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Most of Texas’ largest cities have recorded strong population growth in recent years. Since 2010, the combined population of San Antonio, Houston, Austin, Fort Worth and Dallas surged by nearly 934,000 people, the census bureau said.
Between July 2018 and July 2019 alone, those five cities collectively recorded a population increase of nearly 54,000 people.
While such growth may be exciting to some people, it presents challenges to city leaders and social service providers.
“Growth sounds good, but we want to make sure that Texas and our major cities are growing in a way that people of all backgrounds can contribute to and share in the prosperity,” said Amy Knop-Narbutis, research and data director at the Center for Public Policy Priorities, a left-leaning research organization based in Austin. “And we know that not all Texans have equal access to the conditions that they need to thrive, like affordable health care, quality education and good jobs with policies like paid sick leave.”
The center advocates using public policy to improve equity in growing cities, she said.
“With a lot of growth in cities, something that comes with that is a crunch on the availability of affordable housing, which is something that Texas already struggles with … That’s a trend that’s getting worse over time and especially as more people move in,” Knop-Narbutis said. “We need to look at what we can do through public policy and with the help of service providers to make sure that everyone has access to affordable housing.”
Population growth isn’t a worthy metric for government officials to rely on if they are trying to create a more equitable city, said Fernando Centeno, a San Antonio native who lives in Alamo Heights and specializes in community economic development strategies. He previously served for 12 years as a commissioner in the city of San Antonio’s urban renewal agency and closely follows the city’s planning agenda.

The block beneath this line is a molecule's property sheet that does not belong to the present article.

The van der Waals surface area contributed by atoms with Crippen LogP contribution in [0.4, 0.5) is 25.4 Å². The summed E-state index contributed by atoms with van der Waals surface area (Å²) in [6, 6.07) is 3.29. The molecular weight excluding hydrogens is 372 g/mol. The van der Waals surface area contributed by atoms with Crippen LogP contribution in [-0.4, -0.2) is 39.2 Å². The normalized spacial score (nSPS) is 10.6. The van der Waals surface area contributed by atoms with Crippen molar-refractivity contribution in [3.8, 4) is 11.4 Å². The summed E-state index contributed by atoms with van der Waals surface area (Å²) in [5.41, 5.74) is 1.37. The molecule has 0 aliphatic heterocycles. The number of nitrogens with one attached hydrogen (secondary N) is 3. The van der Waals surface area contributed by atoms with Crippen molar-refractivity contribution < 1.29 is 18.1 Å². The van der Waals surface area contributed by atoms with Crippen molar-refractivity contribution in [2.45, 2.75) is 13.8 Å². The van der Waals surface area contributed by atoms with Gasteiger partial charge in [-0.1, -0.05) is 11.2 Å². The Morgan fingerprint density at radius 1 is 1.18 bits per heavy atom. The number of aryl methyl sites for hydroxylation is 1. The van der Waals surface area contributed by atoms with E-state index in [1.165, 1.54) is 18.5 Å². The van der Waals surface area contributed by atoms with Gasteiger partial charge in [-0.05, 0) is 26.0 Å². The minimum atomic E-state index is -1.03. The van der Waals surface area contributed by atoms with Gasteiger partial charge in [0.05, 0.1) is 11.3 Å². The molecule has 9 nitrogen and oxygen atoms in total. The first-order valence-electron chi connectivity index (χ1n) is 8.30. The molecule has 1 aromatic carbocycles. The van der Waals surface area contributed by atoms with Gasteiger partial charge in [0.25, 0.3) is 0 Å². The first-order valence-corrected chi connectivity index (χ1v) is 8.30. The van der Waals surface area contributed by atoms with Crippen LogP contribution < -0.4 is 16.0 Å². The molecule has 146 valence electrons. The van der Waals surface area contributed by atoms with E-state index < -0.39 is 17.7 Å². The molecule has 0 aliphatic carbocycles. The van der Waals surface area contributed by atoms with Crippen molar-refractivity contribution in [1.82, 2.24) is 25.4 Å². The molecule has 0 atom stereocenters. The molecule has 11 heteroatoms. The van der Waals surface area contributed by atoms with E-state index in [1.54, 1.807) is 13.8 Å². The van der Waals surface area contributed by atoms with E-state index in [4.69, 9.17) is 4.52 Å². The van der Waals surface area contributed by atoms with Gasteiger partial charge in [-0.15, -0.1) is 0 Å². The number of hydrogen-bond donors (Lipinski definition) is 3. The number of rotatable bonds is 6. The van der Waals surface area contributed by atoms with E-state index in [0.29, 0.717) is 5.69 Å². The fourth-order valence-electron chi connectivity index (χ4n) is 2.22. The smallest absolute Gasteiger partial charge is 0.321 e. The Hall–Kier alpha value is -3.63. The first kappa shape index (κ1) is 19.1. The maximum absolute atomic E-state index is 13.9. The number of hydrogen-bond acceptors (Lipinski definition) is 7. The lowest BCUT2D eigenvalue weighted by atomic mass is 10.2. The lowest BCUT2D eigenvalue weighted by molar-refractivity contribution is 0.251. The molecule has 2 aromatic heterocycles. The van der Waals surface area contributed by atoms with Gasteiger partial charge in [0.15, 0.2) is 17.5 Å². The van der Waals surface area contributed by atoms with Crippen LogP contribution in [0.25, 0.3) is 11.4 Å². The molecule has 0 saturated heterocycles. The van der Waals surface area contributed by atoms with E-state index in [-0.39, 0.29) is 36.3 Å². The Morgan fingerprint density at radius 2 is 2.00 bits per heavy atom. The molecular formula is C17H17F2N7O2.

Centeno is concerned that San Antonio’s growth is creating greater density at a rate that isn’t sustainable. San Antonio is already known as one of the most economically segregated cities in the country and had a poverty rate of 20 percent in 2018, which is the latest data available from the census bureau.
“If you’re already a poor city – especially a poor city with a 20 percent rate of poverty – and you’re promoting the city in a way which is to encourage people to move here and you subsidize that growth for year after year after year, there are going to be consequences,” Centeno said.
“The city already has an exploding safety net situation. It’s hard to know how many people who are coming here are needing to have public (assistance) versus how many people … have their own healthy income to sustain themselves.”
Staff writers Marina Starleaf Riker and Taylor Goldenstein and news researcher Misty Harris contributed to this report.
Peggy O’Hare covers demographics, the census and occasionally crime and general assignment stories in the San Antonio and Bexar County area. To read more from Peggy, become a subscriber. firstname.lastname@example.org | Twitter: @Peggy_OHare